Camp Nyota 2018 and The Maasai
On the first day of Camp Nyota, our awareness is high. We want to learn everything we can about the Maasai people in Tanzania from our local Field Director, Vivian with Amani Afrika. We’re in the small village of Lemugur outside of Arusha where the school for the camp is located.
The Day Camp
Ninety kids are waiting patiently in a classroom that might accommodate thirty students in the US. The wooden desks where they sit three to a bench were donated by Amani Afrika, a tour operator and all-around service provider for the area. Temba and Vivian, owners of Amani Afrika, deliver clean water to the school in their company’s water truck and coordinate special projects like this free day camp Dave and I sponsored in September 2018.
At the moment we step into the classroom, we’re greeted by ninety young voices saying in unison “Good Morning, Madam.” I intend to greet them with the few Swahili words I’ve practiced for the past thirty minutes. I say, “Habari. Caribu Camp Nyota” which means “Good Morning. Welcome to Camp Star.”.
I’m met with blank stares.
Nembris, one of the camp counselors and the person assigned as my translator, steps in to help. She says the greeting I botched up with a slightly different accent plus adds the question “How are you?” It works this time. The kids respond with, “We are fine Madam. And, how are you?”
Camp has officially started!
After introducing our camp counselors, we have each child stand up and say their name. Of course, they are shy. From past camps, we know this shyness will wear off by the third day or sooner. This is a warm-up exercise to get the kids adjusted to speaking up when called upon. After meeting each child, Vivian, Nembris, and Dave pass out name tags while Levina and I pass out t-shirts. As usual, we have some kids who were registered that dropout and other kids who weren’t registered that drop-in. First days require some adjusting to accommodate several last-minute changes.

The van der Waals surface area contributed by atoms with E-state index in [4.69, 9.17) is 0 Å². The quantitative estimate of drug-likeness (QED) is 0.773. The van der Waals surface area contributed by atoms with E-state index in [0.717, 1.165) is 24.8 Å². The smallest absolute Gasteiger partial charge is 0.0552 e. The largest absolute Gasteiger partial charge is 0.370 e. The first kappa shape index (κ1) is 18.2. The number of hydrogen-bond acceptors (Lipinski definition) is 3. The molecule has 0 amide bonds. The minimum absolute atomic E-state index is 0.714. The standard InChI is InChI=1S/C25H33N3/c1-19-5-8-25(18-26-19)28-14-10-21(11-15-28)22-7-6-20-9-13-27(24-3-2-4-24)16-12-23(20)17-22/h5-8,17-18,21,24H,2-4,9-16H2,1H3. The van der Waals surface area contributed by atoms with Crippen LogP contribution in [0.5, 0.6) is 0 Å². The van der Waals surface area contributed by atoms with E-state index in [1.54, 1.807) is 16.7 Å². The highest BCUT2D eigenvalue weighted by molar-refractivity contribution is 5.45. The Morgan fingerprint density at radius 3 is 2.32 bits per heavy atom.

To be candid, when Vivian said the camp needed to accommodate ninety children with only five camp counselors, it was a bigger challenge than we originally planned. The best age range for the day camp we’ve run six times in three other countries is nine to eleven. Class 3 in this school of 600 spans this ideal range (many students drop and restart school hence the age span in one grade). And, Class 3 has ninety students. Not wanting to leave any child in Class 3 out, we agreed to sponsor all ninety when our typical number is thirty. We also offered to sponsor a hot lunch for all 600 children of the school each day during camp. The hot lunch program increased attendance remarkably.
Much to our surprise, this camp with two to three times more students than we had in Ghana, Mexico, or Belize was completely manageable. We attribute the better-than-expected result to three things: 1) the kids understood the privilege – Amani Arika did great prep work, 2) when needed, Teacher – whose name I can’t pronounce but always referred to her as “Teacher” which she seemed to like – kept things in order without the use of force, and 3) we’ve added several new camp activities to help deflect excess energy (thanks to Autumn for her additions to the camp in Belize using recorded music and ball passing games).